Thailand’s first large-scale solar power plant demonstrates the feasibility of large, private sector solar farms, and leads the way to a greener future.
Sitting in the courtyard of his home in Lopburi Province, 180 kilometers north of Bangkok, Saichol Thanomsak remembers what life was like for the nearly 600 people in Moo 3 Village before Asia’s largest thin-film photovoltaic solar energy project moved in nearby. Land was not fertile and jobs were scarce, forcing breadwinners to seek employment elsewhere. For those who remained, life could be grim.
"The armed forces use nearby fields for firing practice and villagers would collect artillery shells for scrap metal," he says. "Sometimes they blew up and there were many injuries. Today, we don’t have to take such risks. Our village benefits greatly from the solar plant. It has allowed so many of us to stay home and make a decent living."
Thitima Yoosubsorn agrees. When the 22-year-old graduated as an electrical engineering student she was happy to get a job near home at the plant. She is now one of six operators—and the only woman—who maintain and service the plant’s more than 600,000 solar panels.
Leading on large scale renewable energy
The Natural Energy Development company, a $250 million joint venture between CLP Thailand Renewables, Diamond Generating Asia, and the Electricity Generating Public Company, built the 55-megawatt photovoltaic solar plant in just 18 months, ahead of schedule and under budget.
The Asian Development Bank assisted in obtaining long-term financing and helped the project register and pre-finance certified emission reductions under the Clean Development Mechanism, which attracted several local lending partners, including Bangkok Bank, Kasikornbank, and Siam Commercial Bank.
ADB supports solar energy projects in the region through its Asia Solar Energy Initiative, set up in 2010, and the Lopburi solar plant was the initiative’s first project.
“This project helped develop our community and brought prosperity. We have a better life and bright future.”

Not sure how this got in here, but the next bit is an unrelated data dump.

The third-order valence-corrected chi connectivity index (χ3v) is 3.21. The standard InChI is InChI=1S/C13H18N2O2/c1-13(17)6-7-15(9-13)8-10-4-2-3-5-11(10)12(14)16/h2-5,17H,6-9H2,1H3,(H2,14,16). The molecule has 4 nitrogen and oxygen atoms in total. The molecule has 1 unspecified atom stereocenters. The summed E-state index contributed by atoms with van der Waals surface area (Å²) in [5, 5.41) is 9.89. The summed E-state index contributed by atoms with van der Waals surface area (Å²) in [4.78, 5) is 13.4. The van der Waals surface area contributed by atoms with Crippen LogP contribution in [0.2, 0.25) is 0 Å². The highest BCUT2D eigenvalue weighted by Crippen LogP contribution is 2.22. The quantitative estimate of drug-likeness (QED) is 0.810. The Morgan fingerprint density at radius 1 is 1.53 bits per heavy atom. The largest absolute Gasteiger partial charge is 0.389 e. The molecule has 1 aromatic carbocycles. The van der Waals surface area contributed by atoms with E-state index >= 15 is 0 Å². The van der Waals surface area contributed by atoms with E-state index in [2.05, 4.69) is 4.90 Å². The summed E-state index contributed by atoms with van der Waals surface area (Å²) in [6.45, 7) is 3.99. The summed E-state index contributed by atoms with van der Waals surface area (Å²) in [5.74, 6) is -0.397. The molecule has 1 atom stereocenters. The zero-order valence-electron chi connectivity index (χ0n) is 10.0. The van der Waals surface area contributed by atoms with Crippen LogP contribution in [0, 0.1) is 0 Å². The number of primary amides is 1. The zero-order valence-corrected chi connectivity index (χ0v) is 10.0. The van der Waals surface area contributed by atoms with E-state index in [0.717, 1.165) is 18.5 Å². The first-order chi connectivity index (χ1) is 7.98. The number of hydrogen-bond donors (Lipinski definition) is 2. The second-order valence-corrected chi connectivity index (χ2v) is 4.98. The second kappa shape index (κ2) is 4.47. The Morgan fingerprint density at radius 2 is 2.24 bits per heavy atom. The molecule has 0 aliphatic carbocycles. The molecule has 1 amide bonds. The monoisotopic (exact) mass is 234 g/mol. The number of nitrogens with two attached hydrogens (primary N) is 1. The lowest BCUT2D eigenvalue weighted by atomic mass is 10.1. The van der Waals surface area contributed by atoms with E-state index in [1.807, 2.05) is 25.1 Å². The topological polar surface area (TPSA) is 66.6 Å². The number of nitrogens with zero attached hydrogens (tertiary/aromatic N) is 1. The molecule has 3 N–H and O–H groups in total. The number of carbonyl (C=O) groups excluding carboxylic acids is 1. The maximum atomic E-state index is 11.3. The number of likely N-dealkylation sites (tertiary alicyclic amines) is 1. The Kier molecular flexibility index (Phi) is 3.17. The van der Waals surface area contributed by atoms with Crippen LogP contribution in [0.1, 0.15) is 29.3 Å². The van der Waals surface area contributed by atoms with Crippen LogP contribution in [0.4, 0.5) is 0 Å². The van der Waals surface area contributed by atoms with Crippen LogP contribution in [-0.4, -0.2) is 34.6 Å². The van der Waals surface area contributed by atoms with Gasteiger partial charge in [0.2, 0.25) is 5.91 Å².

On 22 December 2011, the solar farm began feeding power to the Electricity Generating Authority of Thailand and now generates enough clean electricity to power 70,000 households. By replacing fossil fuels, the plant will avoid the release of more than 1.3 million tons of greenhouse gases into the atmosphere over the next 25 years.
As the first large-scale solar power plant in the country and the largest in Asia, the project has demonstrated the feasibility of large, private sector solar farms. Thailand is one of the biggest energy consumers in Southeast Asia and the government is leading the way in the region in the use of renewable energy.
Twarath Sutabutr, director-general of the Energy Policy and Planning Office in the Ministry of Energy, believes that the proportion of renewable energy in Thailand could exceed 25%. "Already, 12% of national fuel consumption comes from renewable energy sources," he says.
Corporate and community partnership
More than 10,000 people live in 21 villages within a 5-kilometer radius of the solar plant. To implement the project’s ambitious corporate social responsibility program, the Natural Energy Development, or NED, company partnered with several nearby communities and three schools with the goal of developing a model to demonstrate how renewable energy can improve livelihoods.
With financial support from the company, farmers learned about sustainable agriculture and efficient organic farming methods. Poor farmland has been transformed into highly efficient and productive organic farms that have become a model for other farmers. Solar panels also power electric irrigation pumps.
Solar panels that need to be replaced at the plant because they no longer operate at maximum capacity are donated to local schools and communities. The company also provided a renewable energy course for 133 students and their teachers at Ban Khaotien Mittapharb 134 Primary School which has received many awards for excellence, including a prize from the Ministry of Education’s 2014 national renewable energy competition "Energy for Life."
"The program is a success because it is a three-way partnership between the school, NED, and the community," says mathematics teacher Chan Chalee.
The school has 60 solar panels each producing 135 watts to light classrooms and power fans. "We save about 3,000 baht a month (about $84.00) on electricity costs," says Chan. Electric water pumps power sprinklers for a herb garden on the school grounds and six plots provide vegetables for the children’s lunchtime meals.
A brighter future
"This project helped develop our community and brought prosperity," says Wilairat Chatthong who works with her husband Sawang to keep long grass down at the solar plant and protect operators from poisonous snakes. "We have a better life and bright future."
This article was originally published in Together We Deliver, a publication highlighting successful ADB projects across Asia and the Pacific that demonstrated development impacts, best practice, and innovation.